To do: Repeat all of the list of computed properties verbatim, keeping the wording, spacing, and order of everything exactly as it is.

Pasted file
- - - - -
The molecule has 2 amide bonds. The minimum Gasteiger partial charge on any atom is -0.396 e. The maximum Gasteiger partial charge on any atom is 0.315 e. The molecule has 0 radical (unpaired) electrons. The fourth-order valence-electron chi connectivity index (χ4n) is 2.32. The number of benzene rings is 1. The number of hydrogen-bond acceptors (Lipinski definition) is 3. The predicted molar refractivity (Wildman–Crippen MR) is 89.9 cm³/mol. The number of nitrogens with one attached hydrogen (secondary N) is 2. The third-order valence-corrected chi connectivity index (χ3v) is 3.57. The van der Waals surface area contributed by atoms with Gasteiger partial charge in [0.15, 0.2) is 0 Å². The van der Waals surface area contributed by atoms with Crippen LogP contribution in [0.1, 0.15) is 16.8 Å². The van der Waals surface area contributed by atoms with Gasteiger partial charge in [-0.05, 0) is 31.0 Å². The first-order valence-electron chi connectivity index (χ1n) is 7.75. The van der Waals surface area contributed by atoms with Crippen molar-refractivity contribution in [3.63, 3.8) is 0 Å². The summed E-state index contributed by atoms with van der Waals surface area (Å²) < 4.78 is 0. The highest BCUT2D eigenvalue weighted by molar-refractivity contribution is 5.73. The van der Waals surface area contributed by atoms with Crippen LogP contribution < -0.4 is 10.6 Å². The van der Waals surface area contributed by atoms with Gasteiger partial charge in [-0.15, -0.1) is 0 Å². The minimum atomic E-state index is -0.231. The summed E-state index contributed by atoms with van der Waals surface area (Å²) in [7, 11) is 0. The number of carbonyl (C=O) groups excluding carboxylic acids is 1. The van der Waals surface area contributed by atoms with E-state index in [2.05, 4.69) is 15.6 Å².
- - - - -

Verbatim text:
The molecule has 2 amide bonds. The minimum Gasteiger partial charge on any atom is -0.396 e. The maximum Gasteiger partial charge on any atom is 0.315 e. The molecule has 0 radical (unpaired) electrons. The fourth-order valence-electron chi connectivity index (χ4n) is 2.32. The number of benzene rings is 1. The number of hydrogen-bond acceptors (Lipinski definition) is 3. The predicted molar refractivity (Wildman–Crippen MR) is 89.9 cm³/mol. The number of nitrogens with one attached hydrogen (secondary N) is 2. The third-order valence-corrected chi connectivity index (χ3v) is 3.57. The van der Waals surface area contributed by atoms with Gasteiger partial charge in [0.15, 0.2) is 0 Å². The van der Waals surface area contributed by atoms with Crippen LogP contribution in [0.1, 0.15) is 16.8 Å². The van der Waals surface area contributed by atoms with Gasteiger partial charge in [-0.05, 0) is 31.0 Å². The first-order valence-electron chi connectivity index (χ1n) is 7.75. The van der Waals surface area contributed by atoms with Crippen molar-refractivity contribution in [3.63, 3.8) is 0 Å². The summed E-state index contributed by atoms with van der Waals surface area (Å²) < 4.78 is 0. The highest BCUT2D eigenvalue weighted by molar-refractivity contribution is 5.73. The van der Waals surface area contributed by atoms with Crippen LogP contribution < -0.4 is 10.6 Å². The van der Waals surface area contributed by atoms with Gasteiger partial charge in [-0.15, -0.1) is 0 Å². The minimum atomic E-state index is -0.231. The summed E-state index contributed by atoms with van der Waals surface area (Å²) in [7, 11) is 0. The number of carbonyl (C=O) groups excluding carboxylic acids is 1. The van der Waals surface area contributed by atoms with E-state index in [2.05, 4.69) is 15.6 Å².